The Five Factor Model (FFM) is one of the most widely accepted taxonomies of personality and includes various aspects of social behavior and emotional responsiveness: openness, conscientiousness, extraversion, agreeableness, and neuroticism. Among these, neuroticism has been widely recognized in various theoretical approaches to human personality1. Neuroticism is characterized by a tendency to worry and be anxious2 and is related to the experience of having a negative affect1,3,4. Many previous studies have demonstrated that neuroticism is associated with depressive symptoms or depression. A large meta-analysis reported higher levels of neuroticism in individuals suffering from depression than in healthy controls5. In another meta-analysis, a longitudinal association was observed between high neuroticism and depressive symptoms or depression6. Because neuroticism is a potential risk factor for the onset of psychopathology, recent research has focused on understanding the neural correlates of the neurotic brain7,8,9,10.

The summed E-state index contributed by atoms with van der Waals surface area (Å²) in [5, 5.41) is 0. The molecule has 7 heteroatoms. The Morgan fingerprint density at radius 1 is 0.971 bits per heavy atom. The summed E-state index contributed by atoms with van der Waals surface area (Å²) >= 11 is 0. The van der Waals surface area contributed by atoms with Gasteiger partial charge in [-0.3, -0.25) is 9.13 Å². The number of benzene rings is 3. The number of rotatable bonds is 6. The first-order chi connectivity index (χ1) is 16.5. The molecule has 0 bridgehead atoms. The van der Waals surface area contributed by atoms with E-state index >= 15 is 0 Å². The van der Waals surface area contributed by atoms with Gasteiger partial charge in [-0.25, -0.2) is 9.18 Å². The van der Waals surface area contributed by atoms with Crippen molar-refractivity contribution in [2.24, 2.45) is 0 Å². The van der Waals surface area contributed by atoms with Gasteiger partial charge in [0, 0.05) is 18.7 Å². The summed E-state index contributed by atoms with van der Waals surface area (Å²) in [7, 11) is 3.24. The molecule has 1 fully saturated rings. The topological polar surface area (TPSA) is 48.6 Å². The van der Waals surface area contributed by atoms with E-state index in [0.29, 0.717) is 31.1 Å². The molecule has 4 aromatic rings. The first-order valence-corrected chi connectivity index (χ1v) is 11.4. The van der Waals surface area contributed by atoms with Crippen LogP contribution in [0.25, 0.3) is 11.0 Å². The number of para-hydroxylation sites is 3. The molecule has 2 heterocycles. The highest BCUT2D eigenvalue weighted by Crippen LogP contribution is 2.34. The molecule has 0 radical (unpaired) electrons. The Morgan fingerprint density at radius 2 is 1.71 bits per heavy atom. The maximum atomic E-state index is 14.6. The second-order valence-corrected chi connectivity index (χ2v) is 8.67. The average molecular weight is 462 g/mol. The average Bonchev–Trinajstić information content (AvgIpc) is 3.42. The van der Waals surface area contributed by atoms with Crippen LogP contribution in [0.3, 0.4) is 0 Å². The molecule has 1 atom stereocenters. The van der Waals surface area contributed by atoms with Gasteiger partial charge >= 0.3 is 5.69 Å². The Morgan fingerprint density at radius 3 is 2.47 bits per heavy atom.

Knowledge of the relationships between white matter (WM) integrity and FFM personality traits will help us understand how the integrity of the anatomical connections in the brain relates to emotion, cognition, and behavior11,12. Diffusion tensor imaging (DTI) is a useful magnetic resonance imaging (MRI) technique for quantifying and describing the microstructural changes in the WM. Previous DTI studies demonstrated that neuroticism is correlated with fractional anisotropy (FA) and mean diffusivity (MD) in the anterior cingulum or uncinate fasciculus8. Notably, a study with a large sample size (668 participants) showed that higher levels of neuroticism were significantly associated with lower FA in the uncinate, suggesting that higher neuroticism is associated with reduced structural connectivity between the prefrontal cortex and the amygdala13. Previous studies by functional MRI (fMRI) also demonstrated alterations in the frontal-limbic circuitry in association with neuroticism10. On the other hand, previous studies showed an association between decreased WM integrity and neuroticism not only in the fiber tracts interconnecting the prefrontal cortex and amygdala, but also in multiple other fiber tracts10,14. The resting-state functional MRI (rs-fMRI) study by Servaas et al. also showed that the cingulo-operculum subnetwork demonstrated more ties with other functional subnetworks in association with neuroticism, whereas cognitive control networks in the default mode network showed less efficient information processing14. Thus, the previous evidences suggest that the brain regions related to neuroticism exist over various regions.